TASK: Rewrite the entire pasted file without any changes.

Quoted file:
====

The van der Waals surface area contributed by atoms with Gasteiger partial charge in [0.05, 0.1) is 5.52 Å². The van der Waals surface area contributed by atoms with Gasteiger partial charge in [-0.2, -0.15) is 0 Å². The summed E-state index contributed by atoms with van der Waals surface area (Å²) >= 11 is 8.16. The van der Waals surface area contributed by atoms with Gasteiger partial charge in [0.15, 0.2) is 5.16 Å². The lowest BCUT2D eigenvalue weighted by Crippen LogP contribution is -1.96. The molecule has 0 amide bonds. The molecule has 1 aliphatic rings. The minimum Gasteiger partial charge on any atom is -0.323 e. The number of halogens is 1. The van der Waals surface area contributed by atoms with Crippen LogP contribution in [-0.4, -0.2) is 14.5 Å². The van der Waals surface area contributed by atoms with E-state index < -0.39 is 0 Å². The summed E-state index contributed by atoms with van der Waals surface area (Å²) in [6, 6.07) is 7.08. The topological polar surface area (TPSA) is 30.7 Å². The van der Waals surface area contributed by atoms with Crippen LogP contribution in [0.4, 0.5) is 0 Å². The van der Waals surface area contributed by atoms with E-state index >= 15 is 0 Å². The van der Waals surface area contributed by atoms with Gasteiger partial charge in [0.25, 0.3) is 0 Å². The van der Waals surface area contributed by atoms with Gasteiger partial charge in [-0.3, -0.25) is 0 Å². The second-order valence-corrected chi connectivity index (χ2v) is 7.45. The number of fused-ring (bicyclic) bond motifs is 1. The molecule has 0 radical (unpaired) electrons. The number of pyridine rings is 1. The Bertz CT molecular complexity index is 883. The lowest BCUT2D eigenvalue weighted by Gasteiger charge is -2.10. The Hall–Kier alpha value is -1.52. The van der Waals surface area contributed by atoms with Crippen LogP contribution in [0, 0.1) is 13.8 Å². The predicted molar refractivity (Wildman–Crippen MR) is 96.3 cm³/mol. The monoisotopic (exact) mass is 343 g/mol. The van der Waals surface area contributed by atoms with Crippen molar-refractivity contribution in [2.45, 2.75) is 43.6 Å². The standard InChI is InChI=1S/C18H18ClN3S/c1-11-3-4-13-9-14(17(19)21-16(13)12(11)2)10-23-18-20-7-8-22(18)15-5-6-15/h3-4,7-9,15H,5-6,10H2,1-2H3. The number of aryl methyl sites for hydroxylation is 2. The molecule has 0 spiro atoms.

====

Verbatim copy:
The van der Waals surface area contributed by atoms with Gasteiger partial charge in [0.05, 0.1) is 5.52 Å². The van der Waals surface area contributed by atoms with Gasteiger partial charge in [-0.2, -0.15) is 0 Å². The summed E-state index contributed by atoms with van der Waals surface area (Å²) >= 11 is 8.16. The van der Waals surface area contributed by atoms with Gasteiger partial charge in [0.15, 0.2) is 5.16 Å². The lowest BCUT2D eigenvalue weighted by Crippen LogP contribution is -1.96. The molecule has 0 amide bonds. The molecule has 1 aliphatic rings. The minimum Gasteiger partial charge on any atom is -0.323 e. The number of halogens is 1. The van der Waals surface area contributed by atoms with Crippen LogP contribution in [-0.4, -0.2) is 14.5 Å². The van der Waals surface area contributed by atoms with E-state index < -0.39 is 0 Å². The summed E-state index contributed by atoms with van der Waals surface area (Å²) in [6, 6.07) is 7.08. The topological polar surface area (TPSA) is 30.7 Å². The van der Waals surface area contributed by atoms with Crippen LogP contribution in [0.4, 0.5) is 0 Å². The van der Waals surface area contributed by atoms with E-state index >= 15 is 0 Å². The van der Waals surface area contributed by atoms with Gasteiger partial charge in [0.25, 0.3) is 0 Å². The van der Waals surface area contributed by atoms with Gasteiger partial charge in [-0.3, -0.25) is 0 Å². The second-order valence-corrected chi connectivity index (χ2v) is 7.45. The number of fused-ring (bicyclic) bond motifs is 1. The molecule has 0 radical (unpaired) electrons. The number of pyridine rings is 1. The Bertz CT molecular complexity index is 883. The lowest BCUT2D eigenvalue weighted by Gasteiger charge is -2.10. The Hall–Kier alpha value is -1.52. The van der Waals surface area contributed by atoms with Crippen LogP contribution in [0, 0.1) is 13.8 Å². The predicted molar refractivity (Wildman–Crippen MR) is 96.3 cm³/mol. The monoisotopic (exact) mass is 343 g/mol. The van der Waals surface area contributed by atoms with Crippen molar-refractivity contribution in [2.45, 2.75) is 43.6 Å². The standard InChI is InChI=1S/C18H18ClN3S/c1-11-3-4-13-9-14(17(19)21-16(13)12(11)2)10-23-18-20-7-8-22(18)15-5-6-15/h3-4,7-9,15H,5-6,10H2,1-2H3. The number of aryl methyl sites for hydroxylation is 2. The molecule has 0 spiro atoms.